Musharraf may offer his Pakistani arch-foes leverage
The return of an ex-dictator to his homeland, which heavily suffered under his rule, and the recent trial in which he was granted bail for high-profile criminal cases attracted surprisingly scant media attention last week despite his controversial history and his country’s crucial upcoming elections.
Ending his five-year-long self-imposed exile following a resignation amid threats of impeachment, Gen. Pervez Musharraf returned to Pakistan not a week ago despite Taliban’s assassination threats and pending lawsuits against him. After a court hearing Friday, he escaped not only from a shoe hurled at him but also prison, at least for two weeks.
The ex-dictator returned to Pakistan supposedly to rekindle the popular support for his party on the eve of the upcoming May general elections. As of today, he is not even a powerful challenger to either the ruling Pakistan’s People Party (PPP) or the second biggest party, the Pakistan Muslim League (N) – the two dominant parties led by his arch-nemeses.
Ironically, coup d’état-ridden Pakistan’s history has been witnessing another spiral of instability with Musharraf’s return. The former general, who was the main U.S. ally in its so-called “war on terror” that largely laid the ground for his inevitable end, is being tried for his negligence in the 2007 assassination of former Prime Minister Benazir Bhutto along with two other lawsuits.
Just like Musharraf, Benazir Bhutto had ended her self-imposed exile amid lingering corruption cases upon a thorny deal with the general against the rising influence of PML (N) leader Nawaz Sharif, who was ousted from the seat after Musharraf’s coup. She soon fell victim to a Taliban assassination, which was the second attempt against her, and her killing marked the start of Musharraf’s end.
Now, the ghost of Benazir Bhutto is haunting the ex-dictator with her husband, President Asif Ali Zardari, and her son and PPP co-chair, Bilawal Bhutto Zardari, building their electoral campaign by targeting Musharraf with the case, holding him responsible for the assassination. But, the PPP has been experiencing hard times trying to lure voters not just because of Zardari’s controversial past but also his complicated relationship with the judiciary and the military amid the rising political jockeying among other parties.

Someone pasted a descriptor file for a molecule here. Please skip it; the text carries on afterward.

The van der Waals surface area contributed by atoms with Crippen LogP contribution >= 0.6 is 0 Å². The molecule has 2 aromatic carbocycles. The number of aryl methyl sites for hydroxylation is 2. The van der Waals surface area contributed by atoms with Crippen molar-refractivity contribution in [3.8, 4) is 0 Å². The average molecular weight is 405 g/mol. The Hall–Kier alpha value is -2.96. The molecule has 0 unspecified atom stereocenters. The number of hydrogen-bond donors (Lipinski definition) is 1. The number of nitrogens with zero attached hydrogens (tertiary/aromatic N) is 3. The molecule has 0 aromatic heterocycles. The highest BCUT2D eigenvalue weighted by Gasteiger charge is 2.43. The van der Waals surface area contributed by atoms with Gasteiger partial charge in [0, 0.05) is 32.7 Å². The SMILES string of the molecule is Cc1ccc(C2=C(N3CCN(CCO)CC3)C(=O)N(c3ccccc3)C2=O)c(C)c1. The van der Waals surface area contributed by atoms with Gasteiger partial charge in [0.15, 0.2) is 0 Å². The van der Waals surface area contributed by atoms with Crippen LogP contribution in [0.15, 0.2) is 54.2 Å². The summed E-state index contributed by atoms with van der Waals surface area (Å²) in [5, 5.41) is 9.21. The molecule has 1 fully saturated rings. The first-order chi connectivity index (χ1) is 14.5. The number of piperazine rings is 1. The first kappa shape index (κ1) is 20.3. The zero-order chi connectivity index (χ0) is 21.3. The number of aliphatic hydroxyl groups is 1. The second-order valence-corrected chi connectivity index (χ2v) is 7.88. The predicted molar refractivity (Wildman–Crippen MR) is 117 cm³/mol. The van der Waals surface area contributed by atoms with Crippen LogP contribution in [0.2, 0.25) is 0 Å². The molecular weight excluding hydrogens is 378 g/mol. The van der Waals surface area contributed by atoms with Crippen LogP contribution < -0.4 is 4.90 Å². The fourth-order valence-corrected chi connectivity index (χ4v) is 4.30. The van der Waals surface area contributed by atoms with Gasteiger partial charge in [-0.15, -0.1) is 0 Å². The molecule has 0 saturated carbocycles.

The PML (N), the PPP’s main contender in the 2008 elections, has already struck an alliance with an ex-PPP ally amid open offers from a couple of Islamists parties. In a deeply divided country in which the direction of the military’s tides have been a game-setter, the PML (N) appeared to timidly receive the generals’ backing in the latest round of its quarrel with the PPP.
While still failing to make a stunning debut in Pakistani politics, despite initial high hopes, the centrist cricketer-turned-politician, Imran Khan, has been trying to cement his vote by forging alliances with Islamists and rightists amid possible other deals among other Islamists or secularists, liberals or clanists with power in rural areas in which the Taliban has a great influence.
Amid the troubled times at home and outside Pakistan, the return of Musharraf will do little to aid his political career or his supporters, but the former general might be the unintended leverage for other main rivals, particularly the struggling PPP due to its unpopular co-leader Zardari facing corruption accusations, to boost its support for the elections unless the former general makes a deal, which actually would not be a surprise considering his and Pakistan’s on-and-off alliances, with an unexpected ally.
However, that also seems unlikely since the global factors and regional balances that brought Musharraf to power and kept him there have been significantly altered since he was last in office.